Artist News Business News Digital Labels & Publishers Legal

Judge seems unconvinced that YouTube Content ID dispute should be granted class action status

By | Published on Monday 17 April 2023


A US judge seemed to indicate last week that he isn’t convinced that an ongoing legal battle over who has access to YouTube’s Content ID system should be certified as a class action.

This all relates to the lawsuit originally filed by musician Maria Schneider. She, and other independent creators, take issue with the fact that – while bigger copyright owners and content aggregators get access to YouTube’s Content ID rights management system – independent creators and smaller rights owners do not.

They either have to ally with a bigger entity that has Content ID access, or manually file takedown notices in relation to any videos uploaded to YouTube that contain music or other copyright protected material without licence. But, Team Schneider argues, YouTube’s manual takedown system is cumbersome and impractical.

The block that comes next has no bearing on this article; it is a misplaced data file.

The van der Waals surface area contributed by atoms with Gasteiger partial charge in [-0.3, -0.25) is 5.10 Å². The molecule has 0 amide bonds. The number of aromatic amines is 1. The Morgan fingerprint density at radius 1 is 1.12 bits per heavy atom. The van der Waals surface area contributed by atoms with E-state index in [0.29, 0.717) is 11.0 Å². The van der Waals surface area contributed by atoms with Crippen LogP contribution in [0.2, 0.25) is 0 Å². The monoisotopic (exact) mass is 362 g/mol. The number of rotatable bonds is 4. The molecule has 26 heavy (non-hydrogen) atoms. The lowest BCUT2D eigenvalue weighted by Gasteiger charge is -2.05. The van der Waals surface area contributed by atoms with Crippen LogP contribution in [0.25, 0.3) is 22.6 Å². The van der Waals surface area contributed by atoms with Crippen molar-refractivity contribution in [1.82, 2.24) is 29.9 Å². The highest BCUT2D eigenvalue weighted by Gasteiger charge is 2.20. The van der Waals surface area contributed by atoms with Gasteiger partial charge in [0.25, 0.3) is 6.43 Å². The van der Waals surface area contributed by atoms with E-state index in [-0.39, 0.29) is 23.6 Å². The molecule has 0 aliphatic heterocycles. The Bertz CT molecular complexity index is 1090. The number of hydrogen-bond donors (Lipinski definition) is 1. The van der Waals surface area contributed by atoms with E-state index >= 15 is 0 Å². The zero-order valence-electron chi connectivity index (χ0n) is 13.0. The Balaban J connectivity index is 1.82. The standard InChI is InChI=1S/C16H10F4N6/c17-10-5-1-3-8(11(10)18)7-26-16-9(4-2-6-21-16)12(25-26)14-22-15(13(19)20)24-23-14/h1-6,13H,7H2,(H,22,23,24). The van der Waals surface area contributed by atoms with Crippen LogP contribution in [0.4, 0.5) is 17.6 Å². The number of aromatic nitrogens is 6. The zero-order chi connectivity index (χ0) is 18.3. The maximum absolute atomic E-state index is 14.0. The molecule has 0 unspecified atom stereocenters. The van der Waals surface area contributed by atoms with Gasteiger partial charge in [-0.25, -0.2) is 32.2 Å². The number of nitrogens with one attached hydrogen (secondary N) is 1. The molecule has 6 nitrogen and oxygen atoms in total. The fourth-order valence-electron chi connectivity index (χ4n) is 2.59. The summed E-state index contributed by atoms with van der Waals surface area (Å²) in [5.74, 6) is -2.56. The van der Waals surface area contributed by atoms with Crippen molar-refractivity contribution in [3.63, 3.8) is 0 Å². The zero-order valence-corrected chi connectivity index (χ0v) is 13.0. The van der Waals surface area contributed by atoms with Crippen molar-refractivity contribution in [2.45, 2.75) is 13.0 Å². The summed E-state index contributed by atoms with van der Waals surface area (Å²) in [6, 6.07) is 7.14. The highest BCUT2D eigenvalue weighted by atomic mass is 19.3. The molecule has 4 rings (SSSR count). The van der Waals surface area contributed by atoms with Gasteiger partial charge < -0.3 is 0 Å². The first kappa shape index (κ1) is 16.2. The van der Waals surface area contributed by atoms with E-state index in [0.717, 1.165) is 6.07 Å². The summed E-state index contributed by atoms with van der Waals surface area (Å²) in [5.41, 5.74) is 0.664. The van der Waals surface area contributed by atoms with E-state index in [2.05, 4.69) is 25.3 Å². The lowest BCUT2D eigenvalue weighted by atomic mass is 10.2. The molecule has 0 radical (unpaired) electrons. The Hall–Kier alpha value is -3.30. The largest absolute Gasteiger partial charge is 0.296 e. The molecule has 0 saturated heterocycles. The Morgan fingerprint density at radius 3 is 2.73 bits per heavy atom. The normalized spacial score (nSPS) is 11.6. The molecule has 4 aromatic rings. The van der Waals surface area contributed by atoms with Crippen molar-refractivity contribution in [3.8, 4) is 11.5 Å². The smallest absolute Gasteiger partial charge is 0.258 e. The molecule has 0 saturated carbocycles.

YouTube, of course, is obliged to remove copyright infringing material from its platform when made aware of it in order to qualify for safe harbour protection from liability for any infringing uploads. The argument goes that, for copyright owners not granted Content ID access, the Google video site isn’t doing enough to meet that obligation.

There are other elements to the legal dispute too, including allegations that YouTube removes some key copyright data from files on its platform, such as the ISRC that identifies a recording.

All of this has been rumbling on for some time. Schneider and the other copyright owners now associated with the lawsuit want it to be granted class action status, so that any positive result in court could benefit other creators and rights-owners who do not have Content ID access.

However, according to Law360, at a hearing last week district judge James Donato seemed to think that class action status was not appropriate.

The judge said that issues identifying who owns and controls any one copyright raised in any one complaint, and assessing whether any one video actually infringes copyright, probably needs to be done on a case by case basis, rather than for an entire class of plaintiffs.

Although Donato did not actually make a final judgement on the bid for class action status, he did say: “I just don’t see how you’re going to prove on a class-wide basis that works were infringed”.

We now await a formal decision on this matter.